Modeling human tumors—an imperfect art

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Science  10 Nov 2017:
Vol. 358, Issue 6364, pp. 759-760
DOI: 10.1126/science.358.6364.759-d

Thousands of mice are cured of cancer each year by rationally designed drugs. Only a small percentage of these drugs prove to be effective in cancer patients, largely because mouse tumors do not accurately mimic human tumors. To circumvent this problem, many researchers now use patient-derived xenograft (PDX) models, where human tumor fragments are implanted into mice and propagated by serial transplantation. A genomics study by Ben-David et al. raises concerns about the predictive power of PDX models. They examined copy number alterations in 1110 PDXs from 24 cancer types and found that the PDXs display a different pattern of genomic evolution from that of in-patient tumors. Preliminary analyses revealed that these genomic differences translate into differences in therapeutic response.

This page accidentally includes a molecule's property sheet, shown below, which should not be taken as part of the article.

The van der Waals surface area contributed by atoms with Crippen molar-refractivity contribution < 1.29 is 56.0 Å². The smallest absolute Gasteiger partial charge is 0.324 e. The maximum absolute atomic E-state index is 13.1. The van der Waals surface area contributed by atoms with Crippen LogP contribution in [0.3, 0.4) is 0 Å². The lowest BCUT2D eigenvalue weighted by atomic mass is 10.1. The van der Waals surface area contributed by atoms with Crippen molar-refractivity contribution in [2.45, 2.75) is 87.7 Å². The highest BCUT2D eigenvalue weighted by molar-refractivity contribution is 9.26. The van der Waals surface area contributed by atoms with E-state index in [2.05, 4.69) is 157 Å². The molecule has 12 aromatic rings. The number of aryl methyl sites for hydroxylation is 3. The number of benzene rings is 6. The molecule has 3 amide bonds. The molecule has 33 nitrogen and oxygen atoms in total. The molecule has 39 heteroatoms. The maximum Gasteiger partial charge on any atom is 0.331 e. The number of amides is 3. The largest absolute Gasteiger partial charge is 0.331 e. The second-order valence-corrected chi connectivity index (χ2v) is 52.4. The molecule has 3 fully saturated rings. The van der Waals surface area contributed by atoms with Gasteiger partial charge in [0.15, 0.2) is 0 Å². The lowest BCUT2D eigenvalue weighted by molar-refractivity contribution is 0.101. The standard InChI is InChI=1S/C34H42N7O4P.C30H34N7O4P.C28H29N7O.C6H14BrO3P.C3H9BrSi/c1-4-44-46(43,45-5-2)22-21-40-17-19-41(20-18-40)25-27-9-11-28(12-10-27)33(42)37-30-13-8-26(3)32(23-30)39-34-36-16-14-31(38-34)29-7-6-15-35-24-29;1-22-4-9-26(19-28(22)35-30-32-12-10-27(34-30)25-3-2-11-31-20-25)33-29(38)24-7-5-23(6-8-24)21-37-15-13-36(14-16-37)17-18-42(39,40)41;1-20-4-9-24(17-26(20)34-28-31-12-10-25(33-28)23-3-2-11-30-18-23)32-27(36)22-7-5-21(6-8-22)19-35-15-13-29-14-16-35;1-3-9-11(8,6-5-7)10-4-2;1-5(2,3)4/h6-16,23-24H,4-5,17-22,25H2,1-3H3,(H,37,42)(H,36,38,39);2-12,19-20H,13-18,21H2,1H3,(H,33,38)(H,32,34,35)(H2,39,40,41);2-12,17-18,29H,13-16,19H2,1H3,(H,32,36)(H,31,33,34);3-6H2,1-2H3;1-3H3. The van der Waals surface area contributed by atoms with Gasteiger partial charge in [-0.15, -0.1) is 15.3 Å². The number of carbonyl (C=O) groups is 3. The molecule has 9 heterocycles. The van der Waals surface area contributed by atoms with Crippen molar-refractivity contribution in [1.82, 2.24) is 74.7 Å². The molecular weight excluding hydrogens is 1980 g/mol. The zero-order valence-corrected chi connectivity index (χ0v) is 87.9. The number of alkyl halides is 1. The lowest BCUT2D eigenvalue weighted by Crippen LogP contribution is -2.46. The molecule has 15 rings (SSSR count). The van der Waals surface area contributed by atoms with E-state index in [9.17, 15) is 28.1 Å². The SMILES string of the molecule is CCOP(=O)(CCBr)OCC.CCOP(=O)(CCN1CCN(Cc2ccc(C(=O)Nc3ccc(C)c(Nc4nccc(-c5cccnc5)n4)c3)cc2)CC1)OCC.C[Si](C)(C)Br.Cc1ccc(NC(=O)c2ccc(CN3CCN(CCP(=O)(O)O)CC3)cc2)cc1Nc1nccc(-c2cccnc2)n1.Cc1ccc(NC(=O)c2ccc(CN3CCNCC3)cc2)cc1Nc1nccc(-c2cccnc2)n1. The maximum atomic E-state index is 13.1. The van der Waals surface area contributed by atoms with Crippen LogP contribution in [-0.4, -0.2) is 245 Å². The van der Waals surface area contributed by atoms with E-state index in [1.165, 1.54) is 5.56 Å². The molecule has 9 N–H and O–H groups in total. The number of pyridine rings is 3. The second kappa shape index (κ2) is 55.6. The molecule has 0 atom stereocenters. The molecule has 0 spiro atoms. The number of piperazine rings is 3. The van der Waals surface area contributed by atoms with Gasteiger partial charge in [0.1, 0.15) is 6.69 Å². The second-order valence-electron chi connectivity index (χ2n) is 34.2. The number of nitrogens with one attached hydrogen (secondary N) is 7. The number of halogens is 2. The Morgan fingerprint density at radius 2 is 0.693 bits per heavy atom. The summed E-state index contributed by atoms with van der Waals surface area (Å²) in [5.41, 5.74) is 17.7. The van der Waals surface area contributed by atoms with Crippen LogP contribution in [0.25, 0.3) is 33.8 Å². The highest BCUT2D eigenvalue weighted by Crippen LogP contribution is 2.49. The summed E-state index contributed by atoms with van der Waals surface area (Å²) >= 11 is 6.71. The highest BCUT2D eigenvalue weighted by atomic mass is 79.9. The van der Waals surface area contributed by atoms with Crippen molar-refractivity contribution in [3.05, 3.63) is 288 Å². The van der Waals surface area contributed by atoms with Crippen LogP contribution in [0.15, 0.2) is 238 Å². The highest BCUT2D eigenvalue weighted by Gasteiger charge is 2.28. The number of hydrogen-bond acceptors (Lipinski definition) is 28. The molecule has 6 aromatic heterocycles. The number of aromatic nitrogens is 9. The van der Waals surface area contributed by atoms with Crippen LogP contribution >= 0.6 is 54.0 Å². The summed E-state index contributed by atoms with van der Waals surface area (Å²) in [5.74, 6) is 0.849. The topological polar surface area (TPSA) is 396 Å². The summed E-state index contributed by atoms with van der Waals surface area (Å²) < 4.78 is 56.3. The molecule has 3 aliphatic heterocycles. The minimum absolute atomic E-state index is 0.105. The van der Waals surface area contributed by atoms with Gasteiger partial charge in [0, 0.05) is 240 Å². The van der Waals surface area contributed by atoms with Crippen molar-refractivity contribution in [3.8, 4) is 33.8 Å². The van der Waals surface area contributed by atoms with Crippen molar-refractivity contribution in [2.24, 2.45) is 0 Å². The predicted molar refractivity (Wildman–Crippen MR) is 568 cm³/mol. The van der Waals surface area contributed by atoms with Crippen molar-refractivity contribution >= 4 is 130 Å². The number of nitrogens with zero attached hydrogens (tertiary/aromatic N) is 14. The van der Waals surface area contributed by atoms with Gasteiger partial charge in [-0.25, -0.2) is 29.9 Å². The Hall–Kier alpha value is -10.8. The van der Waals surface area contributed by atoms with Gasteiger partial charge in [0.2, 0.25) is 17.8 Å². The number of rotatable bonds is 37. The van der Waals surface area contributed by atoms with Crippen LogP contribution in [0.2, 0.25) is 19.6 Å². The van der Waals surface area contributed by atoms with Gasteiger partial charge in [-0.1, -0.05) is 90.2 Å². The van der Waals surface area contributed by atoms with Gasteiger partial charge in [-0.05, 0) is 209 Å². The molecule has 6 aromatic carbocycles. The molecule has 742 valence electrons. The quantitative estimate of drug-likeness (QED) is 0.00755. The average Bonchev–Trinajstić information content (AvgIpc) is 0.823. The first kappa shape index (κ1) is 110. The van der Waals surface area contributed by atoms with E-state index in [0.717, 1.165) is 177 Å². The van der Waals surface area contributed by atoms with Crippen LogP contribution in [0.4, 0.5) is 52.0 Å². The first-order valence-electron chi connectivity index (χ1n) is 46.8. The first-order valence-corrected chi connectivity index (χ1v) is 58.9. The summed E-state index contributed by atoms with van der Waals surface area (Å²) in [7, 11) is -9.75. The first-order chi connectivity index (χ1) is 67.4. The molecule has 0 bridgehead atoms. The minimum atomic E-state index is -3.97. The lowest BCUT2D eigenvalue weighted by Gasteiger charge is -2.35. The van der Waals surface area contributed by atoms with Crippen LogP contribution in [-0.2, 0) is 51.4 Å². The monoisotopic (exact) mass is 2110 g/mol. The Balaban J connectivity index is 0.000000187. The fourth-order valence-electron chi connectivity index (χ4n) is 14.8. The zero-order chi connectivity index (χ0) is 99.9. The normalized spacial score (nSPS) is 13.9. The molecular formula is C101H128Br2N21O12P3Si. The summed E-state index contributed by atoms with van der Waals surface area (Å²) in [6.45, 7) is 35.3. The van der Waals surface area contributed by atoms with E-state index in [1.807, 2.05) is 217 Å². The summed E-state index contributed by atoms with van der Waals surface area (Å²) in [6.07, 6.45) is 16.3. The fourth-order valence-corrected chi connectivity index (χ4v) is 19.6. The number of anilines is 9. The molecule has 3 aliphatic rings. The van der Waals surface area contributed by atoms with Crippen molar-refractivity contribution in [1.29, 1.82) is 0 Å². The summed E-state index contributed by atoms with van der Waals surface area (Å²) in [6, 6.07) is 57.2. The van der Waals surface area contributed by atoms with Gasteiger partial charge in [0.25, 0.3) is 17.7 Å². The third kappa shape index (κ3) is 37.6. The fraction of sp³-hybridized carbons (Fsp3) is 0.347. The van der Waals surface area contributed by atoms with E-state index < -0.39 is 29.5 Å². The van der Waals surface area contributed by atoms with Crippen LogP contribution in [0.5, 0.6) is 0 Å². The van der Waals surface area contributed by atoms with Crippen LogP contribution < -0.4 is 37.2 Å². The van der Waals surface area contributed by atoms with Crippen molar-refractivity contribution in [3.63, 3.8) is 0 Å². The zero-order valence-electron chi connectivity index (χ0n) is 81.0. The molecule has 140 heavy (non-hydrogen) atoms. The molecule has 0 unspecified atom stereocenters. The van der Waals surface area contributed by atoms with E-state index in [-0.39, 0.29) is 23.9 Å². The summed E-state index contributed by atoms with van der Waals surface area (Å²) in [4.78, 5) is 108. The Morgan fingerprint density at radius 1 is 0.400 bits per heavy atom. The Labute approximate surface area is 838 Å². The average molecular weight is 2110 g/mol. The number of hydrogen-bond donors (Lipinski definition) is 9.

Nat. Genet. 10.1038/ng.3967 (2017).

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